BP Reports Massive Obscene Profits
BP's $8.5 billion profit beat expectations, rounding out a series of bumper reports by the biggest Western oil companies. BP's enormous earnings for the three months to June have been called "obscene."
BP, one of the largest oil conglomerates in the world, said on Tuesday that it had made a profit for the second quarter that was far more than what experts had anticipated. This happens due to high prices and restricted supply, which have increased the profitability of energy enterprises.
The multinational corporation headquartered in London announced an underlying profit of $8.5 billion, which is an increase from $6.2 billion (£6.9 billion) in the preceding quarter and more than treble the $2.8 billion (triple) recorded during the same time period the previous year. During trading in London, where the company's headquarters are located, the price of its shares increased by more than 3 percent.
This year has seen a significant increase in the price of crude oil, natural gas, and gasoline, which has been caused in large part by Russia's invasion of Ukraine. This year has also seen a significant increase in profits. According to the findings, the five largest oil firms in the Western hemisphere, BP, Chevron, Exxon Mobil, Shell, and TotalEnergies, together made a profit of almost $60 billion during the second quarter.
In addition, the five energy giants spent almost $25 billion over the year's first half to buy back their own shares. This practice mainly benefits shareholders since it raises the value of equities. BP said that it had spent $3.9 billion on buybacks during the first half of the year and had expected to spend $3.5 billion during the third quarter on buybacks. The corporation said that it planned to repurchase sixty percent of its outstanding shares during the current fiscal year using "surplus cash flow." In addition to that, it increased its dividend by 10%.
During a call with analysts, BP Chief Executive Bernard Looney observed, "Now is not the time to lose discipline." "So that's the first thing to say, and that is that we are concerned not to be dragged into this into thinking that this new world will remain this new world forever, and we're mindful of the history of the business," the speaker said.
In February, BP decided to leave Russia, and during the first quarter of 2018, the corporation wrote down around $25 billion in the value of its share in Rosneft, which is Russia's state-controlled oil business, as well as other operations. According to the analysts, this was a theoretical loss that had very little bearing on BP's future performance.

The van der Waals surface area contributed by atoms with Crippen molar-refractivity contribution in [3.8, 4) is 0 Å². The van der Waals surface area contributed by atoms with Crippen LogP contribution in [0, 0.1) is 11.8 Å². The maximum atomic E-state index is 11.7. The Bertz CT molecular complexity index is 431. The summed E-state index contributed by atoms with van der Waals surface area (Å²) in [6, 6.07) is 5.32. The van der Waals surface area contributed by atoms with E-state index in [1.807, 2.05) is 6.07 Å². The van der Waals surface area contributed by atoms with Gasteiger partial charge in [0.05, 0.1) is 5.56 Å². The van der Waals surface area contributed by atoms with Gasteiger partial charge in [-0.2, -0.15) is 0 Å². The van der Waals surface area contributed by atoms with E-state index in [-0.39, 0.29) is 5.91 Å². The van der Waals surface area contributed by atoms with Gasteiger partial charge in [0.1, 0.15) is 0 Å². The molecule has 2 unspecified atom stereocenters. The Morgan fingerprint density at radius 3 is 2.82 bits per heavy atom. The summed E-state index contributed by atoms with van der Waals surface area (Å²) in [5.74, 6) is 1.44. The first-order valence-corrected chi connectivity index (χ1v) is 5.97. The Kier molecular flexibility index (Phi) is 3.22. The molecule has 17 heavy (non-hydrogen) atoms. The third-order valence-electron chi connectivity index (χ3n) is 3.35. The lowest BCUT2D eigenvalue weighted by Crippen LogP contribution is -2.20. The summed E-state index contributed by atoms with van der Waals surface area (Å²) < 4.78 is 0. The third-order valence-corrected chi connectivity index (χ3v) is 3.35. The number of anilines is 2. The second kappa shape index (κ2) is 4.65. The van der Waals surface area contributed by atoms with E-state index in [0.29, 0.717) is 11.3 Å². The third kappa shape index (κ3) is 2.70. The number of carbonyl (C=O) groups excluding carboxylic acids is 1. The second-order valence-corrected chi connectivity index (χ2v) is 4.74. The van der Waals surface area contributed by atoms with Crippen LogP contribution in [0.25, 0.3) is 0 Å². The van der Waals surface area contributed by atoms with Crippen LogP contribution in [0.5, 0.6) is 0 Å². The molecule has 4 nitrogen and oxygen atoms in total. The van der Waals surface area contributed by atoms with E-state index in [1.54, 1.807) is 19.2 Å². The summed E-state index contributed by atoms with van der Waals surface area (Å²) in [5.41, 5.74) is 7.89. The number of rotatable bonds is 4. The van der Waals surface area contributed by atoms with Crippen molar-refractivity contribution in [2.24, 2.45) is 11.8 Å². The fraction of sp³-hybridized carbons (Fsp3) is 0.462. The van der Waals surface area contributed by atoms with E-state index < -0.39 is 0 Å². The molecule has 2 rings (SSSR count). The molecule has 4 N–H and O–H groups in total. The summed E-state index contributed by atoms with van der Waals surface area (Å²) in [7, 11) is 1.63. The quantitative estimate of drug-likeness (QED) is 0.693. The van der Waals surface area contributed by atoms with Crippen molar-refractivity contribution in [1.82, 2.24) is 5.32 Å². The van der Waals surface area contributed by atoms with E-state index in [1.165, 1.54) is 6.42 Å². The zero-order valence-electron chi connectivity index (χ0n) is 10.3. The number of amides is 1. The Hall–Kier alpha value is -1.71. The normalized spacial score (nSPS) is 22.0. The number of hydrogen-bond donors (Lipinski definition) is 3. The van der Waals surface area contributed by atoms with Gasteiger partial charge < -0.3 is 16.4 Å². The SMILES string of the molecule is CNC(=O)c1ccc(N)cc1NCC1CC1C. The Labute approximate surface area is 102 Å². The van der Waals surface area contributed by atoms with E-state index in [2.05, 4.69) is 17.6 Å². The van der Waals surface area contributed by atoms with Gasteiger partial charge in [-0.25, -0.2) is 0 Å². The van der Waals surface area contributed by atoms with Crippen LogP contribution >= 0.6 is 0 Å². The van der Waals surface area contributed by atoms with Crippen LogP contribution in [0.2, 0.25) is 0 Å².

The unexpectedly high earnings of energy corporations have resulted in increased political pressure on those businesses to do more to raise output and bring down prices for customers. Vice President Joe Biden has accused oil firms of profiting off of rising energy costs, and Britain, the home of BP and Shell, has stated that it would impose a special tax on the "exceptional" profits made by the oil sector.
A climate and energy plan that was agreed upon by Democrats in the Senate last week intends to decrease the amount of pollution that contributes to global warming by fifty percent in the United States by the year 2030. Additionally, the measure requires the sale of leases for new oil and gas development in the Gulf of Mexico, which is a significant base of operations for BP. Overall, the bill "gives the nod to the significance of oil and gas," as Mr. Looney said to the analysts.
He said, "I think they are attempting to strike a balance, which I think is quite sensible and pragmatic, between delivering energy security today, which is a hydrocarbon-based system for the United States, and at the same time, obviously, a lot of climate provisions." "I think is attempting to strike a balance, which I think is quite sensible and pragmatic between delivering energy security today, which is a hydrocarbon-based system for the United States," he said.
The energy giant BP has been called "obscene" after the company declared enormous earnings for the three months leading up to June as a result of the surge in the price of oil and gas.
BP profits branded 'obscene' as energy giant rakes in £6.9bn